The governor and those who buy into his passion for the sector tend to think that parents of the students have to come in if only we want a vibrant sector, an allegation we found so plausible. But if we spare a minute to study the psychology of the parents we will arrive at the fact that, to have them on-board, it only means, if their psychology isn’t changed, we will have to wait for eternity. Greater percent of these parents are low income earners and in the society regarded as in the lowest class.
They are people with daunting demands but have very limited resources to meet them. This is true because whoever earns up to thirty thousand naira a month has his child in private school, which is why in every street in Katsina there are private schools lying, some even operate in makeshifts. This is to say that majority of the public school parents earn below that, even when they earn equal or higher but send their children to public school it is for other reasons. They also are parents who live in a society that recognises Almajirci as a system of education; a system that will allow a parent to send their children to distant places for schooling without paying a kobo for their upkeep, nor require them, the parents, to pay them a visit for the whole period of their studies nor even care to know what kind of life they live. some will never even see the children forever and they will never mind.
They meanwhile have the believe that, a child is least the responsibility of his parent but of the society to take care of. These parents commend little authority on the children. The children do as they so pleased. If a child is not for a day going to school for example for a silly reason like washing cloth, the parent can only ask why and must accept whatever excuse the child will give, but cannot force him to do the right thing. The children do what they like and are going to school mostly not based on the parents’ insistence, but for other reasons. So to have these kind of parents on board in order to rejuvenate the sector without their psychology being studied and changed, is to wait for a train at airport.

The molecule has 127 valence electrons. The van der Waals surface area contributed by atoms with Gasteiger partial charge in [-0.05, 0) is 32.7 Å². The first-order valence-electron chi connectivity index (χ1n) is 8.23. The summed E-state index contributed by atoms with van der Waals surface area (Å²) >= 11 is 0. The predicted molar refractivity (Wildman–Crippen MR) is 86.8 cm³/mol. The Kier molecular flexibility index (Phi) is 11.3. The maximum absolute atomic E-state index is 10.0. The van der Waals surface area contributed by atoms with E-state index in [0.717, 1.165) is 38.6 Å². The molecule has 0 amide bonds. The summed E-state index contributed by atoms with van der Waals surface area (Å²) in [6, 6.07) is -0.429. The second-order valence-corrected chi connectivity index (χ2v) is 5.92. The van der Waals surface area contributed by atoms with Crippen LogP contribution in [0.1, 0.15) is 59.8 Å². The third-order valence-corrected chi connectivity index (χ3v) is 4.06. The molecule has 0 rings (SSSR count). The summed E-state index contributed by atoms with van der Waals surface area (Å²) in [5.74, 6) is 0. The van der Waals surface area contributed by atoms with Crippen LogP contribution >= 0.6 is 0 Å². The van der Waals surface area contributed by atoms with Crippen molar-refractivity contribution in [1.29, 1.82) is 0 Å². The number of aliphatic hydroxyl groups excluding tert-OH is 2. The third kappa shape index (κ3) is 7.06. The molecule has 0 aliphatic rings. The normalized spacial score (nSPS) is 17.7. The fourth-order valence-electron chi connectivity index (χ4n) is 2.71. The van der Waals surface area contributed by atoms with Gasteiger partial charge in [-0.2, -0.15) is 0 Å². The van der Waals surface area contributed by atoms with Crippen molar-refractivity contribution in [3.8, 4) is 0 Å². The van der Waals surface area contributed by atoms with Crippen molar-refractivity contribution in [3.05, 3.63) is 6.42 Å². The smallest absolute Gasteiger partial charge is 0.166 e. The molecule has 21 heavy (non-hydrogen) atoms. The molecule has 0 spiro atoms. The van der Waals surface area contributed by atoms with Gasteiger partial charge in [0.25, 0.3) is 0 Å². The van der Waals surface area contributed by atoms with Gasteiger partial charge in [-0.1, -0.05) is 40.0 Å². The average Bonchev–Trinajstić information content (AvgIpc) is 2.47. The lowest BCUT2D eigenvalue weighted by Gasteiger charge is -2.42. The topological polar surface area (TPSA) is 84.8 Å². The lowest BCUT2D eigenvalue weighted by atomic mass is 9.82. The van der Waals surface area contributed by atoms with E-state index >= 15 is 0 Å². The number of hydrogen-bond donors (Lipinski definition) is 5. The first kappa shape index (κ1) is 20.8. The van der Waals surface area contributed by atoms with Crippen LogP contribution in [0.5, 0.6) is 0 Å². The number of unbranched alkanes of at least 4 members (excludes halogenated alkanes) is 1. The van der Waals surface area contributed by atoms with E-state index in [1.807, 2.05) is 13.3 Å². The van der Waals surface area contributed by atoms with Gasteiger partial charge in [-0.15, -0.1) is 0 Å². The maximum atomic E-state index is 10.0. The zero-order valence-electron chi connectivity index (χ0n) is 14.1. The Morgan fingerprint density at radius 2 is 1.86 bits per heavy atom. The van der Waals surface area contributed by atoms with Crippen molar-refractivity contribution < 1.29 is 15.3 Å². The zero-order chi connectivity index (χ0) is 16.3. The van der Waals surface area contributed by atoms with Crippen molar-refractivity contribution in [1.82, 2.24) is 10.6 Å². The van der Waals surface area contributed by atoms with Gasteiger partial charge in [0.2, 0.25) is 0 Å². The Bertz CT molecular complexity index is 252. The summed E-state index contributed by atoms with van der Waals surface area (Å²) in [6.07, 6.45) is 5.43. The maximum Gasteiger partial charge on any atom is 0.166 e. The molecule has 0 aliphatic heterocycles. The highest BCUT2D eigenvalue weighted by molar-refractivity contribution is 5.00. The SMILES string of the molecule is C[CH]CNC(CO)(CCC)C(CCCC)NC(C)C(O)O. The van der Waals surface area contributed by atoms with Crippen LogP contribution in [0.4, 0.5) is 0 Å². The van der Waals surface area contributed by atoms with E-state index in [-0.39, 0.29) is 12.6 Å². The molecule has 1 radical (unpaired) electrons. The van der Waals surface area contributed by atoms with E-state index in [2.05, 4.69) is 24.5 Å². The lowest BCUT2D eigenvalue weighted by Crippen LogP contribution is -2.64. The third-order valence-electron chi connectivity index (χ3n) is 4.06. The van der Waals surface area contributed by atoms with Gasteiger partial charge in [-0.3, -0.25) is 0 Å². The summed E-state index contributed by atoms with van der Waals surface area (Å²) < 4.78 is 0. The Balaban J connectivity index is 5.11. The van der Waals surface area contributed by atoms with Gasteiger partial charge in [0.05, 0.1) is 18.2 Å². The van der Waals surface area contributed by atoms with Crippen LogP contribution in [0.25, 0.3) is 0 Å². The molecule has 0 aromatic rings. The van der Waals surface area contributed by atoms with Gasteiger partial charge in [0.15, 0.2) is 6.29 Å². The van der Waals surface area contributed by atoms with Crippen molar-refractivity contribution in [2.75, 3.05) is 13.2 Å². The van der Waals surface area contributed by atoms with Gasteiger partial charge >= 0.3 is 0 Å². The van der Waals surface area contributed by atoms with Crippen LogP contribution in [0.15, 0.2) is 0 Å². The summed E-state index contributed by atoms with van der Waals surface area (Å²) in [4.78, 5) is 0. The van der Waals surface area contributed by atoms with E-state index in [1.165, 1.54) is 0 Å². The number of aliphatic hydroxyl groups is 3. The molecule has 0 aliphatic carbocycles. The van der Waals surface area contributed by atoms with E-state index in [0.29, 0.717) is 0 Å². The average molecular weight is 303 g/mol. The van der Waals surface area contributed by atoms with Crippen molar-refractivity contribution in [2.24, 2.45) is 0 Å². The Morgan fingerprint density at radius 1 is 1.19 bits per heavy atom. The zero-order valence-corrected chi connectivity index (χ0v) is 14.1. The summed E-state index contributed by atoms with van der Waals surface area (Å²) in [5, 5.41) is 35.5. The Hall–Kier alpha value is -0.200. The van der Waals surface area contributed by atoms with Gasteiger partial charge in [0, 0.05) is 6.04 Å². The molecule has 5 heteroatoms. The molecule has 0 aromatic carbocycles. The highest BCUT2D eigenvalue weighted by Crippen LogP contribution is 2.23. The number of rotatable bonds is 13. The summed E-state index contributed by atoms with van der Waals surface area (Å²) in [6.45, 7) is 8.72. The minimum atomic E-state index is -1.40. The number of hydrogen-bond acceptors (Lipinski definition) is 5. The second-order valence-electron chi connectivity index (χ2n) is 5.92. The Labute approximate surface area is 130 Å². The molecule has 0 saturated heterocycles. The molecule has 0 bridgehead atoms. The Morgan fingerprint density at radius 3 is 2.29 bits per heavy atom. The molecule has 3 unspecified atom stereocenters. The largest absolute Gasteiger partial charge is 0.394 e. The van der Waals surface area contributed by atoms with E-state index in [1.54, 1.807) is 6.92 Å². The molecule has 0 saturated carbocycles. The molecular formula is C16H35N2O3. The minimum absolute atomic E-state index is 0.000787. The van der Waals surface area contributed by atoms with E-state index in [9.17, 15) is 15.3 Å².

The students on the other hand have so many things controlling their psychology towards their studies. Many of them are seeing the school more as a joint where they meet to plan or execute a thing than where they come to learn. They command no respect in the society and have no meaningful ambition for future of their education. Majority of public school students are not dreaming of becoming professional Historians, Biochemists or Medical Doctors or sociologists or linguists or Business Administrators. For a public school student, going to university is a prerogative of some. This belief is reinforced by how they look at from among them a dedicated student. Some derogatory terms such as ‘Mr Kyamkyam’ and ‘Allazi Boko’ are some of the preserves of serious students who are rare to find. Often, enmity even ensue between the very few serious students and the rest.
You hardly see them in group at school or back home discussing how they will go to university and become professionals. This is evident if we look at how a school will be graduating 500 students and may be only 6 or 7 students bought JAMB or indicate interest in furthering their studies. They consult nobody on how they should proceed with their education, nor will they ever consider going to anybody to teach them a subject they want clearer understanding of. They attend no extra lesson classes even if it is for free. Buy them a form for any exam and they will sell it to any serious person out there. They thus are being recycled in the society. Having have no ambition, all they do is to graduate from the school or dropout and come back to the society unskilled, unemployable but with demands everyday growing. They have to meet those demands by all means and since they have no skill neither hope, they engage in some illicit affairs thereby confounding the already state of the torn societal social fabric.
To be continued